ASIA/MALAYSIA - Indigenous people of Malaysia protest against forced conversions

Thursday, 18 July 2019 human rights   religious freedom   freedom of conscience   religious minorities   indigenous  

Kuala Lumpur (Agenzia Fides) - Malaysia’s indigenous community wants the government to end the practice of coerced conversion to Islam in the Muslim-majority country and show respect for others and their culture. This is what Agenzia Fides learns from local sources that report the situation of the "Orang Asli", the original inhabitants of the Malaysian peninsula, who today claim that the insidious nature of the country’s Islam-first policy is "diluting their way of life without their consent".
As Fides learns, a group of Orang Asli recently handed over a memorandum to the nation’s parliament urging Prime Minister Mahathir Mohamad’s government to "halt the practice of sending Muslim preachers to convert their community to Islam".
The group's spokesman, Anjang Aluej, said that "the issue had been ongoing for many years: many of our memebers were surprised to find that they had even been registered as 'Muslims' in their identity cards". "It is a big offense to us as we should be given prior and informed consent before such changes are made", he said, complaining of a violation of religious freedom. "It is as if we do not have the freedom to choose our religion. Not only are we slowly losing our land, we are also losing our identity".
And he also emphasized that this also applies to Christian proselytizers who "come into our villages to spread the Christian faith". The spokesman then claimed that indigenous children "were also being subjected to discrimination and bullying in government schools". The Memorandum also highlighted commercial activities like logging and mining on their traditional land, which put the life of local communities at risk. The Orang Asli communities discovered that there were plans by the government to build hydroelectric dams near their villages, potentially forcing them to leave their homes and asked to stop those projects. The group also noted that Malaysian authorities had not been able to prevent encroachment and hunting taking place by outsiders on their land.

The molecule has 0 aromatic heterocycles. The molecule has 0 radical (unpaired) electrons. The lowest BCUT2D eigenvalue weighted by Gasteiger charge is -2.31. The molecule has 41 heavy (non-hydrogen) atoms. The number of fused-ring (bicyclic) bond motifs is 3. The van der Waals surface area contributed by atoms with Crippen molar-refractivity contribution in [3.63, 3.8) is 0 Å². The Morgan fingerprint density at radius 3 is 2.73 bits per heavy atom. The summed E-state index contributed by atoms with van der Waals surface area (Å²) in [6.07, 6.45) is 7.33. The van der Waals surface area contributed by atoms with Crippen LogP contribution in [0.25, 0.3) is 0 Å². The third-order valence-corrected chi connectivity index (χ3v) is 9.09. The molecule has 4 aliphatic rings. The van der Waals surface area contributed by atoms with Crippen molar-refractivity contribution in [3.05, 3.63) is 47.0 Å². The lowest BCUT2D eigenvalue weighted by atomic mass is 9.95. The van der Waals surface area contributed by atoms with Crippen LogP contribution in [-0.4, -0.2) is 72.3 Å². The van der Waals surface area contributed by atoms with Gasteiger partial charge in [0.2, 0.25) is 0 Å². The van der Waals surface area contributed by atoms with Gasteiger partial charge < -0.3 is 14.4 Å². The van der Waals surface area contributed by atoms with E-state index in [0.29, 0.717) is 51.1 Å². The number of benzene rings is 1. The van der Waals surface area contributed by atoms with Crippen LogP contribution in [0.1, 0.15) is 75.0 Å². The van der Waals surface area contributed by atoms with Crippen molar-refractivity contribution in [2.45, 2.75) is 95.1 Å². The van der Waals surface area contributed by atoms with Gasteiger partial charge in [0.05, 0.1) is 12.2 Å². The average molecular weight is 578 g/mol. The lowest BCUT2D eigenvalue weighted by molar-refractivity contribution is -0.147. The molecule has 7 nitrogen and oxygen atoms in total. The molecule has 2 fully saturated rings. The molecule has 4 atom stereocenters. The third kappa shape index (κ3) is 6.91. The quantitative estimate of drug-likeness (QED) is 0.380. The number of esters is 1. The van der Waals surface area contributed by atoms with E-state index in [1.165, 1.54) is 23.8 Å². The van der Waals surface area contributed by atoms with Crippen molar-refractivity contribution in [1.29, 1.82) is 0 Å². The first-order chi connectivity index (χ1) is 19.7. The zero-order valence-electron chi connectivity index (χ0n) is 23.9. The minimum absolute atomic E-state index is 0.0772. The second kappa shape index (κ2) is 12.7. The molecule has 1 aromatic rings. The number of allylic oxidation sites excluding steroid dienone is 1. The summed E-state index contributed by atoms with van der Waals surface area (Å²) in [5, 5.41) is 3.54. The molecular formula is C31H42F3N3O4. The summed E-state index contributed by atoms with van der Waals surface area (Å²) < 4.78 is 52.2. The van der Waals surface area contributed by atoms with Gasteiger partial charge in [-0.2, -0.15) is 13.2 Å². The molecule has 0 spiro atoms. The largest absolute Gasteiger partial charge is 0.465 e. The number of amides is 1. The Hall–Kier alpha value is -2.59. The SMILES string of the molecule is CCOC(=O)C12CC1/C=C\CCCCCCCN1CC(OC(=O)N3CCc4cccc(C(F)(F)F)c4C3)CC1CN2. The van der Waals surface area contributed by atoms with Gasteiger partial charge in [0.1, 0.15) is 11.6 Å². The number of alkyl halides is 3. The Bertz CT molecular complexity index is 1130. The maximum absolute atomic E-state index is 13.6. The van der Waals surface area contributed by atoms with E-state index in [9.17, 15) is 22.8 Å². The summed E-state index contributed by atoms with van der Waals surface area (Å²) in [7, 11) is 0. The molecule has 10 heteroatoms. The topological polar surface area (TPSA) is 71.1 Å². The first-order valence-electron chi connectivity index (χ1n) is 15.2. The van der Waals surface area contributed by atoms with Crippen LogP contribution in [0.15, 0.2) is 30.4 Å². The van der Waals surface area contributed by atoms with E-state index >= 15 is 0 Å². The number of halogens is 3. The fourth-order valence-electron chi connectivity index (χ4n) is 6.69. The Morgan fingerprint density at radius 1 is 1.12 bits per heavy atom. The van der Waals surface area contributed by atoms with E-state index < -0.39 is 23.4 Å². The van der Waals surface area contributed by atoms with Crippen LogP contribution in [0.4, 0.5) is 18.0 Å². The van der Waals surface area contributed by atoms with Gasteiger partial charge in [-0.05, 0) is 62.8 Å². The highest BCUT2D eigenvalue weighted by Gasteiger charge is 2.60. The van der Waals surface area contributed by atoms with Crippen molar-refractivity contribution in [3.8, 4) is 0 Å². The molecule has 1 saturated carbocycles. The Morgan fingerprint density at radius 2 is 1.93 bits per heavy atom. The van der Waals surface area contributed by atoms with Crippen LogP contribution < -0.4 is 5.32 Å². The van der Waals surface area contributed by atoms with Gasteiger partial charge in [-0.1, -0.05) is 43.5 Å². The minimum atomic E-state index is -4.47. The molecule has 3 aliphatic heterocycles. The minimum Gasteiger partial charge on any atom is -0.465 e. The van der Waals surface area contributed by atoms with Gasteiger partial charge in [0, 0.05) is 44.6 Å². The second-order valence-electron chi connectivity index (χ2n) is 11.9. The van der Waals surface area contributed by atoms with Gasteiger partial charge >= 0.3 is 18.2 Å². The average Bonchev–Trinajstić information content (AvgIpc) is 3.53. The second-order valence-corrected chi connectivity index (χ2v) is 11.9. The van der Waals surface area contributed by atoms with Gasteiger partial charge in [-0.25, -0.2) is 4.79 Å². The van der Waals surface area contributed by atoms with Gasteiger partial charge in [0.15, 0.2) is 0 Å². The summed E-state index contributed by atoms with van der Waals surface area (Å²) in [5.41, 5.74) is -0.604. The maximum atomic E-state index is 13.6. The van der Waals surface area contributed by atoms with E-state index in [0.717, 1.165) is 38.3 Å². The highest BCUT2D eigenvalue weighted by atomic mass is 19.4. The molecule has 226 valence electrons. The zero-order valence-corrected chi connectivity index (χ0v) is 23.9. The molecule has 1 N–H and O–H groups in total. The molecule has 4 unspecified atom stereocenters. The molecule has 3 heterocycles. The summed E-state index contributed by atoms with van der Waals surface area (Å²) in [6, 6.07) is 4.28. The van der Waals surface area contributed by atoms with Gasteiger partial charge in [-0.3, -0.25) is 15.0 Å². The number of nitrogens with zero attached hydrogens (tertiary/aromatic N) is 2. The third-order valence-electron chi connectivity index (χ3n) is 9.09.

In addition, government services such as family planning programs that included distribution of medicines has not been adequately explained and were viewed with suspicion by the community", he noted.
The living conditions of the Orang Asli came into the limelight after the death of 12 indigenous people caused by measles, which occurred in recent weeks. The Malaysian Health Ministry later acknowledged that the villagers had been suffering from malnourishment and had not been vaccinated.
The Orang Asli include various non-Malay ethnic groups, indigenous of the Malacca peninsula and neighboring islands. They are officially registered in 18 tribes, grouped into three main groups. Traditionally animists, several members of the community have embraced Islam or Christianity over the years, sponsored by Muslim preachers or Pastors of Christian evangelical groups. (SD) (Agenzia Fides, 18/7/2019)